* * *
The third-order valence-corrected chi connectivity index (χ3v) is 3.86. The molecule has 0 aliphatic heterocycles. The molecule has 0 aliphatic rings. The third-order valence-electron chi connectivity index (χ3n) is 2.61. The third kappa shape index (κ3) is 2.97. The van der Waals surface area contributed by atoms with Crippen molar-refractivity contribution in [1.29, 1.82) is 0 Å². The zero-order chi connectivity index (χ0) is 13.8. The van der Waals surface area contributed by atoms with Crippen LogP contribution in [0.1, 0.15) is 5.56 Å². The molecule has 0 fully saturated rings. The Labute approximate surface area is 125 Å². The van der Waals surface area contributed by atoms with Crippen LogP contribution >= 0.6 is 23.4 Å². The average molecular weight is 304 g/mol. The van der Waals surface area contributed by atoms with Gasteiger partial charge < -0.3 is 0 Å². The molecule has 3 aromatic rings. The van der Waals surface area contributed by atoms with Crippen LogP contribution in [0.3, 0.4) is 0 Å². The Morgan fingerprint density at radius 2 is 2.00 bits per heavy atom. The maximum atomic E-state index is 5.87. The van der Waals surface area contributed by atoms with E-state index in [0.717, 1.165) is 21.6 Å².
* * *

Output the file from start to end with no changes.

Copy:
The third-order valence-corrected chi connectivity index (χ3v) is 3.86. The molecule has 0 aliphatic heterocycles. The molecule has 0 aliphatic rings. The third-order valence-electron chi connectivity index (χ3n) is 2.61. The third kappa shape index (κ3) is 2.97. The van der Waals surface area contributed by atoms with Crippen molar-refractivity contribution in [1.29, 1.82) is 0 Å². The zero-order chi connectivity index (χ0) is 13.8. The van der Waals surface area contributed by atoms with Crippen LogP contribution in [0.1, 0.15) is 5.56 Å². The molecule has 0 fully saturated rings. The Labute approximate surface area is 125 Å². The van der Waals surface area contributed by atoms with Crippen LogP contribution >= 0.6 is 23.4 Å². The average molecular weight is 304 g/mol. The van der Waals surface area contributed by atoms with Gasteiger partial charge < -0.3 is 0 Å². The molecule has 3 aromatic rings. The van der Waals surface area contributed by atoms with Crippen LogP contribution in [0.3, 0.4) is 0 Å². The Morgan fingerprint density at radius 2 is 2.00 bits per heavy atom. The maximum atomic E-state index is 5.87. The van der Waals surface area contributed by atoms with E-state index in [0.717, 1.165) is 21.6 Å².